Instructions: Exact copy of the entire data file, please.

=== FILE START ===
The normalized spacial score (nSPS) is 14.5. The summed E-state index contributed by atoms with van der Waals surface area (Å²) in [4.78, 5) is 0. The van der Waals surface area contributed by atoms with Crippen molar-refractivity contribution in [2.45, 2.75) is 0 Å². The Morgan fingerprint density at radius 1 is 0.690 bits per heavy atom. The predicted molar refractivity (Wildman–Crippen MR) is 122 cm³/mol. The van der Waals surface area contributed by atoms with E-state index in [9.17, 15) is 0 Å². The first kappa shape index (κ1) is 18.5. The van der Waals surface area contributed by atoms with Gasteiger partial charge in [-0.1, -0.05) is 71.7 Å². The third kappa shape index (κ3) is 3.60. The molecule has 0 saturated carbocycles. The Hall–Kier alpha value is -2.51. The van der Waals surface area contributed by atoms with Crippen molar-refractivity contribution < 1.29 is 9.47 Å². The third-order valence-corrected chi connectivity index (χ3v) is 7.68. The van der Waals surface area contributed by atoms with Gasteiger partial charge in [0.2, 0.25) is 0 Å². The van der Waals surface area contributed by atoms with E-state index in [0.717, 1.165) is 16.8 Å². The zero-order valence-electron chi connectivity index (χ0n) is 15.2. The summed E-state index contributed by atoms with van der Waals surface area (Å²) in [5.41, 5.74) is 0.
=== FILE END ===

The normalized spacial score (nSPS) is 14.5. The summed E-state index contributed by atoms with van der Waals surface area (Å²) in [4.78, 5) is 0. The van der Waals surface area contributed by atoms with Crippen molar-refractivity contribution in [2.45, 2.75) is 0 Å². The Morgan fingerprint density at radius 1 is 0.690 bits per heavy atom. The predicted molar refractivity (Wildman–Crippen MR) is 122 cm³/mol. The van der Waals surface area contributed by atoms with E-state index in [9.17, 15) is 0 Å². The first kappa shape index (κ1) is 18.5. The van der Waals surface area contributed by atoms with Gasteiger partial charge in [-0.1, -0.05) is 71.7 Å². The third kappa shape index (κ3) is 3.60. The molecule has 0 saturated carbocycles. The Hall–Kier alpha value is -2.51. The van der Waals surface area contributed by atoms with Crippen molar-refractivity contribution < 1.29 is 9.47 Å². The third-order valence-corrected chi connectivity index (χ3v) is 7.68. The van der Waals surface area contributed by atoms with Gasteiger partial charge in [0.2, 0.25) is 0 Å². The van der Waals surface area contributed by atoms with E-state index in [0.717, 1.165) is 16.8 Å². The zero-order valence-electron chi connectivity index (χ0n) is 15.2. The summed E-state index contributed by atoms with van der Waals surface area (Å²) in [5.41, 5.74) is 0.